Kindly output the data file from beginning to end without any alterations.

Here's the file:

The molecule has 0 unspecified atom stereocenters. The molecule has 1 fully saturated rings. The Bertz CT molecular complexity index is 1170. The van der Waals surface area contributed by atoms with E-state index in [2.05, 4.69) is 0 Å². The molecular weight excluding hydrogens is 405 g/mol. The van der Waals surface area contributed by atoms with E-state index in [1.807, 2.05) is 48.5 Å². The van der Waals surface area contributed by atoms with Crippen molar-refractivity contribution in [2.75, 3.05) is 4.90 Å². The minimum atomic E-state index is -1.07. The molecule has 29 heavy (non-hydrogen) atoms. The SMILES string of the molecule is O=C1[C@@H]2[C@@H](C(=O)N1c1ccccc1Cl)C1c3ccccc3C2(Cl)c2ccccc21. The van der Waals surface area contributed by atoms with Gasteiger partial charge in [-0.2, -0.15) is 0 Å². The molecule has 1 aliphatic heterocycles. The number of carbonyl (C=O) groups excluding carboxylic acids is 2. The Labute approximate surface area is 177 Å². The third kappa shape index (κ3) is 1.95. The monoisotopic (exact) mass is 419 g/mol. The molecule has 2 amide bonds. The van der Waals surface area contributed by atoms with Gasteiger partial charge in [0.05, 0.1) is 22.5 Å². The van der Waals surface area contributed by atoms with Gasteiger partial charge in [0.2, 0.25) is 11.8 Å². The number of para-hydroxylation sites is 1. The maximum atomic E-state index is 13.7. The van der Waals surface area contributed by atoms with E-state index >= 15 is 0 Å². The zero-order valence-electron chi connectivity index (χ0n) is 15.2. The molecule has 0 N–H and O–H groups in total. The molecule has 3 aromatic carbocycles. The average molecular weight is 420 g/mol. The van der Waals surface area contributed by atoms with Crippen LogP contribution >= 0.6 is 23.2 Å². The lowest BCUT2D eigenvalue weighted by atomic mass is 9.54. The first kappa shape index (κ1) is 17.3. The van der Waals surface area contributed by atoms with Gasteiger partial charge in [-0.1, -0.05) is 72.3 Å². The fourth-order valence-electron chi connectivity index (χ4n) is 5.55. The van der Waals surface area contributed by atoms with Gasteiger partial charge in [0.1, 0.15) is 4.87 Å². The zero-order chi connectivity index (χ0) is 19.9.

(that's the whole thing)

The molecule has 0 unspecified atom stereocenters. The molecule has 1 fully saturated rings. The Bertz CT molecular complexity index is 1170. The van der Waals surface area contributed by atoms with E-state index in [2.05, 4.69) is 0 Å². The molecular weight excluding hydrogens is 405 g/mol. The van der Waals surface area contributed by atoms with E-state index in [1.807, 2.05) is 48.5 Å². The van der Waals surface area contributed by atoms with Crippen molar-refractivity contribution in [2.75, 3.05) is 4.90 Å². The minimum atomic E-state index is -1.07. The molecule has 29 heavy (non-hydrogen) atoms. The SMILES string of the molecule is O=C1[C@@H]2[C@@H](C(=O)N1c1ccccc1Cl)C1c3ccccc3C2(Cl)c2ccccc21. The van der Waals surface area contributed by atoms with Gasteiger partial charge in [-0.2, -0.15) is 0 Å². The molecule has 1 aliphatic heterocycles. The number of carbonyl (C=O) groups excluding carboxylic acids is 2. The Labute approximate surface area is 177 Å². The third kappa shape index (κ3) is 1.95. The monoisotopic (exact) mass is 419 g/mol. The molecule has 2 amide bonds. The van der Waals surface area contributed by atoms with Gasteiger partial charge in [0.05, 0.1) is 22.5 Å². The van der Waals surface area contributed by atoms with Gasteiger partial charge in [0.2, 0.25) is 11.8 Å². The number of para-hydroxylation sites is 1. The maximum atomic E-state index is 13.7. The van der Waals surface area contributed by atoms with E-state index >= 15 is 0 Å². The zero-order valence-electron chi connectivity index (χ0n) is 15.2. The molecule has 0 N–H and O–H groups in total. The molecule has 3 aromatic carbocycles. The average molecular weight is 420 g/mol. The van der Waals surface area contributed by atoms with Crippen LogP contribution >= 0.6 is 23.2 Å². The lowest BCUT2D eigenvalue weighted by atomic mass is 9.54. The first kappa shape index (κ1) is 17.3. The van der Waals surface area contributed by atoms with Gasteiger partial charge in [-0.1, -0.05) is 72.3 Å². The fourth-order valence-electron chi connectivity index (χ4n) is 5.55. The van der Waals surface area contributed by atoms with Gasteiger partial charge in [0.1, 0.15) is 4.87 Å². The zero-order chi connectivity index (χ0) is 19.9.